The Silly Urge To Break Bad News, By Emeka Oparah

Social media has unravelled so many hidden things, exposed so many people and demystified so many. Some people I held in high esteem have turned out to be very ordinary and even foolish, in some cases. Let me talk about one aspect of this demystification, which is the silly urge or haste to break bad news. Of course, social media may have democratized journalism-so even the untutored and unlettered can report news and events-but how came it we no longer look before we leap, in a manner of speaking?

For some very “trendy” folks, age is no barrier. I once sat in a funeral service and watched an 80-something-year-old recording bits and pieces of the proceedings. He was obviously capturing the sad moment for his family or friends who couldn’t make or even for himself, to revisit at his spare time, especially the very touching and telling homily by the officiating priest. But I digress.

Why are people in a hurry to break news? I can almost imagine the Adrenaline pumping around their bodies as they drop the piece of news in a text or video and then sit back to watch the comments, likes and shares. They, however, do not reckon with the impact of what they have posted or shared.

Unable to sleep one night, I went, like a regular drunk, to my favorite Facebook to see what’s up. What did I see? A post by a young man showing the dead body of a female NYSC member and her ID card with a comment that whoever knew her should go to 9th Mile Corner, Enugu, to pick up her body! Wow! Apparently the young lady died in a car crash.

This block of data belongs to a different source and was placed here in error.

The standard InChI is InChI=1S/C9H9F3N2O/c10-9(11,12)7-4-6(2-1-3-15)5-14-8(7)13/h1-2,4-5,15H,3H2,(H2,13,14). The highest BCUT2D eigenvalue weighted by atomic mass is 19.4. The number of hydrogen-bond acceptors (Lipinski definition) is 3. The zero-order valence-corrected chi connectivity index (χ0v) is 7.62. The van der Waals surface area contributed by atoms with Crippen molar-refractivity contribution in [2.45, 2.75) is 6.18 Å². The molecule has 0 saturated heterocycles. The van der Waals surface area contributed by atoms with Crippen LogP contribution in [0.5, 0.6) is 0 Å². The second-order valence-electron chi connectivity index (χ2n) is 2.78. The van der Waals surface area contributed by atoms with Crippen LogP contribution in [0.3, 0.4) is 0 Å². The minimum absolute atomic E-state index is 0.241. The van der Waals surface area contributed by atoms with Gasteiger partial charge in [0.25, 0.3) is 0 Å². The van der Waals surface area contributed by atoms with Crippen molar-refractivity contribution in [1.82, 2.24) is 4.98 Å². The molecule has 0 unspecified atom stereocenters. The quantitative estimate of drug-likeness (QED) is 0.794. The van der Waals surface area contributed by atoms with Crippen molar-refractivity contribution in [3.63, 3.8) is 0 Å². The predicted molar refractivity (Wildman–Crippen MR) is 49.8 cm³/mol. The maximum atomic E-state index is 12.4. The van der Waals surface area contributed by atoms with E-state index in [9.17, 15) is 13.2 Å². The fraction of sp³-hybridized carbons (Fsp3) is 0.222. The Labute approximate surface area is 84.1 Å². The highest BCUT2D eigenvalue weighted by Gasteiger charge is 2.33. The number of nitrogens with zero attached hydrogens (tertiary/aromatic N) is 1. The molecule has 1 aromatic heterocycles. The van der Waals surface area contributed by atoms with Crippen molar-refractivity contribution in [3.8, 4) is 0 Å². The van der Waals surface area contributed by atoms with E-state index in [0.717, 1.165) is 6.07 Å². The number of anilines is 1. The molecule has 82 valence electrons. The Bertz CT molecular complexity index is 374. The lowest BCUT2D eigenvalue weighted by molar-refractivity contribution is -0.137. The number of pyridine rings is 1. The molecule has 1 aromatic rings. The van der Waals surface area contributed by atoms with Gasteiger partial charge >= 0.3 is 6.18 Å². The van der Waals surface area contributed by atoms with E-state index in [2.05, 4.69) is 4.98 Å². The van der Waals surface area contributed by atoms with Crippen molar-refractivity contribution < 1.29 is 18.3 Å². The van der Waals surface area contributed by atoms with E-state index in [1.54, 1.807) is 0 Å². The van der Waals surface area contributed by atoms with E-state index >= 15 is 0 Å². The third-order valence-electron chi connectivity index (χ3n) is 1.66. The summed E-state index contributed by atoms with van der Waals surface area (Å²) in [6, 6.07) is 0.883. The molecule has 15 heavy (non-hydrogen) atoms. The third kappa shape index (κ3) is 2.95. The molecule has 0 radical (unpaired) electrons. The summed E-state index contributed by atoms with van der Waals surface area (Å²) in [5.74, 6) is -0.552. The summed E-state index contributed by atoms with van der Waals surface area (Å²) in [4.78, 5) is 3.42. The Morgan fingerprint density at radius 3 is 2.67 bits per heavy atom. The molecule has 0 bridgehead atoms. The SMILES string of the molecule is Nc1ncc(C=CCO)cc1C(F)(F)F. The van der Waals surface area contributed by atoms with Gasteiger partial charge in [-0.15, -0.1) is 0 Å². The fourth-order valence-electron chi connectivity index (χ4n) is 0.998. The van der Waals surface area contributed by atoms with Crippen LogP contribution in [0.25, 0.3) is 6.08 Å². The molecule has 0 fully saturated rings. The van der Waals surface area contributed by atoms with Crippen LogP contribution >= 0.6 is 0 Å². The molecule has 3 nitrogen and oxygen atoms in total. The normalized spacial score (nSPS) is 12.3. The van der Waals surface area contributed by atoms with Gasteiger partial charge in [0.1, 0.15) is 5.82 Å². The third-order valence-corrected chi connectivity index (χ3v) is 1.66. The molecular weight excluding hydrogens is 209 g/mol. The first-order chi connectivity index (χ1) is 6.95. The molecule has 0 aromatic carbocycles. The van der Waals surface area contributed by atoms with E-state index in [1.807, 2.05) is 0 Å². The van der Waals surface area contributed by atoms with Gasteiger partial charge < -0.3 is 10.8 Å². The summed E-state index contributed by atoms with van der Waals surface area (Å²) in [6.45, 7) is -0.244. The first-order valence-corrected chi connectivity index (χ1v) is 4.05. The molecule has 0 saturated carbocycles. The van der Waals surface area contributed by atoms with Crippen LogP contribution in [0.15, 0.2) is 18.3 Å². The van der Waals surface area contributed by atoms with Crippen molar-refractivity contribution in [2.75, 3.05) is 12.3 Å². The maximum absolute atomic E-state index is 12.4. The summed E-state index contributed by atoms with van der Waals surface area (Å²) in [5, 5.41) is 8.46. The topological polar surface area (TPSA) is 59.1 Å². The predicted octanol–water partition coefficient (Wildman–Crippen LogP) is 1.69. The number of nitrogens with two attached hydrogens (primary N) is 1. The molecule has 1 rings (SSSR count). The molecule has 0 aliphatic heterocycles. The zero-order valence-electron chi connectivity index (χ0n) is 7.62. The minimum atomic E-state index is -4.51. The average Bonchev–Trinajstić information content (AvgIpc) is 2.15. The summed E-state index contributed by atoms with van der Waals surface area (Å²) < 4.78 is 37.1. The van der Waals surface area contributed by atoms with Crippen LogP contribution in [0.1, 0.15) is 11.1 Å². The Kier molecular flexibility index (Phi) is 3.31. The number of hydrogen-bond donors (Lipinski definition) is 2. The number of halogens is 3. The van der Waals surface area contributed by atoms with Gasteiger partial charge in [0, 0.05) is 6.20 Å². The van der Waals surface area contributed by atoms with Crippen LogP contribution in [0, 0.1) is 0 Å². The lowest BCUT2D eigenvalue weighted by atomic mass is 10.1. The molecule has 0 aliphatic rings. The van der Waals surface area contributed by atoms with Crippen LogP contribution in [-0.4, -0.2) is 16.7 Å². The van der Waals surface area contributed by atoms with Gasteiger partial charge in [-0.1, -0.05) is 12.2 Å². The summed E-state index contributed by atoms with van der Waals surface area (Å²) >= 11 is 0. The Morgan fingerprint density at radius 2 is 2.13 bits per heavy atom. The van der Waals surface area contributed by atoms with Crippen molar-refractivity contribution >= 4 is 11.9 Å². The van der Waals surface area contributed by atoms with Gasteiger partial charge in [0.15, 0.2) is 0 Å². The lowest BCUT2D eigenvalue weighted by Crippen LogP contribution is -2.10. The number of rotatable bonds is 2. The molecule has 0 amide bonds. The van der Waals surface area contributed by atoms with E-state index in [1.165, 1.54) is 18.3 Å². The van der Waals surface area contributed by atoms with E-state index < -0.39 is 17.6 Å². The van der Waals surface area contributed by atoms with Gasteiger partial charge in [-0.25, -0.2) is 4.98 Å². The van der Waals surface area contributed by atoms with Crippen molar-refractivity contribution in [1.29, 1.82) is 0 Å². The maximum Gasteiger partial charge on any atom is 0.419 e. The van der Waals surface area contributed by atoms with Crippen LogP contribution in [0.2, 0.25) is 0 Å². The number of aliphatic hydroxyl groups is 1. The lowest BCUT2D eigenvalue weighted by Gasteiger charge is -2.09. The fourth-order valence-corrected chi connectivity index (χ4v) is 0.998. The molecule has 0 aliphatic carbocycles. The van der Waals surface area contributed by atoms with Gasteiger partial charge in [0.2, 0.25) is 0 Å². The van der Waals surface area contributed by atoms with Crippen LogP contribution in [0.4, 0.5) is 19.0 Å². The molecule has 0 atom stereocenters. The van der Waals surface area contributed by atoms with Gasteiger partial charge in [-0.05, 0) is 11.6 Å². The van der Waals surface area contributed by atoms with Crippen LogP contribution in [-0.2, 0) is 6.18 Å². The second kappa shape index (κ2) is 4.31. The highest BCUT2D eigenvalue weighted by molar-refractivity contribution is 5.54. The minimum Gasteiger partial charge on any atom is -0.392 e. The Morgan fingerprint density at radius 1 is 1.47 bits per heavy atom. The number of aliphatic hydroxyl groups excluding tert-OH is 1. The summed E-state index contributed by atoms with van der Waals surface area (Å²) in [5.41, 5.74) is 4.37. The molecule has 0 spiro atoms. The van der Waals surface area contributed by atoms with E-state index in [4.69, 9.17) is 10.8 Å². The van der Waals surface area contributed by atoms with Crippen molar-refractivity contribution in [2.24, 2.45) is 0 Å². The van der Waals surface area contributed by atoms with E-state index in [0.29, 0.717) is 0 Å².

I engaged the poster inbox immediately and appealed to him to pull down the image of the woman and rephrase the post to say that the owner of the ID Card was involved in a motor accident at 9th Mile. Period. For some reason, the guy took my advice and did the needful. You can imagine if the lady’s family saw the initial post! How would any parent or any relative for that matter react to such a post?

Before you report that death (Breaking News), put yourself in the shoes of the family of the dead. I know a lady who visited her sick mom in Nigeria from London, spent time with her and the flew back. Sadly, her mom passed away the night she flew back. But guess what? She got off the plane, put on her phone and she was hit by a barrage of text messages, Whatsapp messages and even facebook posts on her mom’s passing! Imagine the shock. The husband who came to pick her at the airport had to rush her to Emergency.

I have a habit, which I’d like to recommend to you, my dear friends. Until someone in the family of the deceased announces the death, I never post or share a post about it. It’s rude, disrespectful, unfair and actually wicked to do share such news ahead of the family. Imagine reading about the passing of a loved one, friend or family on facebook! Terrible!!!

Who can forget the eternal embarrassment faced by some politicians back in the day, when they rushed to announce the demise of the Great Zik? None. Forget the embarrassment you’ll suffer, if it turns out to be untrue, but think of the harm you’ll cause a loved one even if it’s true.

If you are not absolutely sure, do not post and do not share. In the case of death or such like, do not post or share, absolutely sure of not, until the family makes the announcement.

Thank you and have a good day.

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